(84) And how was it possible for Moses to encounter such men as these unless he had prepared speech, the interpreter of his mind, namely Aaron? who now indeed is called his mouth; but in a subsequent passage we shall find that he is called a prophet, when also the mind, being under the influence of divine inspiration, is called God. For, says God, I give thee as a God to Pharaoh, and Aaron they brother shall be thy Prophet. [Exod. 7:1] O the harmonious and well-organised consequence! For that which interprets the will of God is the prophetical race, being under the influence of divine possession and frenzy.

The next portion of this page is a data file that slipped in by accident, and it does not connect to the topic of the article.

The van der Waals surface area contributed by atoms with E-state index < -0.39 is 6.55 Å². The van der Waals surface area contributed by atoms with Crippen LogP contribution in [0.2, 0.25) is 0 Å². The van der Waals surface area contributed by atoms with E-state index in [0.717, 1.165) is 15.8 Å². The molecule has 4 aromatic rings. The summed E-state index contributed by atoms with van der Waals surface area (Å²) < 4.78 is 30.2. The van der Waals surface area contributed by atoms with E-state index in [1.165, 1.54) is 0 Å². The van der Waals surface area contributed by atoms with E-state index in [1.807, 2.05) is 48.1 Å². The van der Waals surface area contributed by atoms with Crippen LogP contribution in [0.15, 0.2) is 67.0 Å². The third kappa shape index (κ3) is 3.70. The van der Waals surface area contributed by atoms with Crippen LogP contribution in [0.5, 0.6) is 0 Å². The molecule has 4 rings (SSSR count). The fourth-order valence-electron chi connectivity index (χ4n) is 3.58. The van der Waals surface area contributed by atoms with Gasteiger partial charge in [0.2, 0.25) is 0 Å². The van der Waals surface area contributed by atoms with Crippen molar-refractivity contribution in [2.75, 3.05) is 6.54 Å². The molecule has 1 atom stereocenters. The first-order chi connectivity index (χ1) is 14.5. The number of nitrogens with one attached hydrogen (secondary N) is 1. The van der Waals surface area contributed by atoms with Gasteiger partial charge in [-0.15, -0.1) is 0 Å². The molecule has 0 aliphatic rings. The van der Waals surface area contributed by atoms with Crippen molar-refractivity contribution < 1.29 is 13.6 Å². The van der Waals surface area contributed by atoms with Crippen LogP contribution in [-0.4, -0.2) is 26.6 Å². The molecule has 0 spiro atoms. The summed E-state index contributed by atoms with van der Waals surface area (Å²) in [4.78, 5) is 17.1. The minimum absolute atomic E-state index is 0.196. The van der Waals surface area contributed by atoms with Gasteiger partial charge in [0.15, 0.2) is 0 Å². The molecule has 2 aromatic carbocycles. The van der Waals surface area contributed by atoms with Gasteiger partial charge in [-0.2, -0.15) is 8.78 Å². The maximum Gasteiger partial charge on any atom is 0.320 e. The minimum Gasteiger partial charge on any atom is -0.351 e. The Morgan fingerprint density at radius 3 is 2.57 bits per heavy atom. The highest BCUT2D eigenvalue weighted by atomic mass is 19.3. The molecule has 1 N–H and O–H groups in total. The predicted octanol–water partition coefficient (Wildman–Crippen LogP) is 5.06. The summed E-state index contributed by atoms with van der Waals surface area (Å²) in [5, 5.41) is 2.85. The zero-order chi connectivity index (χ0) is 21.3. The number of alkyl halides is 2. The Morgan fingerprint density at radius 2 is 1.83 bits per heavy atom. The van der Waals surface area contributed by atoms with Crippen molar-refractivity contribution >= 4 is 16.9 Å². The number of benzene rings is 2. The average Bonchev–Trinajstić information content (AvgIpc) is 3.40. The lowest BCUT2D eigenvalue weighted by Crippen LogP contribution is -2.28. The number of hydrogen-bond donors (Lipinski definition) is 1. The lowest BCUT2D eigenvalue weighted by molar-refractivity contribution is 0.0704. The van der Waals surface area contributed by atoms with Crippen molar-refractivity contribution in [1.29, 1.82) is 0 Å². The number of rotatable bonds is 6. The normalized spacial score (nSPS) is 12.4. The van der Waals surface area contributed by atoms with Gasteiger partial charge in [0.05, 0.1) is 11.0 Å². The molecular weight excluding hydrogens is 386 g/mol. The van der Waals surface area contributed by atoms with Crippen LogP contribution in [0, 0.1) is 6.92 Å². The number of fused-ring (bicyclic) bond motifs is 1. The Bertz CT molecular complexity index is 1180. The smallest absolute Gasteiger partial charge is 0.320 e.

(85) Therefore the rod of Aaron swallowed up their rods, [Exod. 7:12] as the holy scripture tells us. For all sophistical reasons are swallowed up and destroyed by the varied skilfulness of nature; so that they are forced to confess that what is done is the finger of God, [Exod. 8:19] an expression equivalent to confessing the truth of the divine scripture which asserts that sophistry is always subdued by wisdom.



Source:  Philo, On the Migrations of Abraham.  In: David M. Scholer (editor) and Charles Duke Yonge (translator), The Works of Philo, New updated edition (ebook edition), Peabody, MA, Hedrickson Publishers, 2013. (Original Yonge edition 1854−1855, Bohn’s Classical Library.)

John Uebersax
First draft, March 31, 2018


Philo on Heavenly Inspirations

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Manna, Maciejowski Bible (13th C.)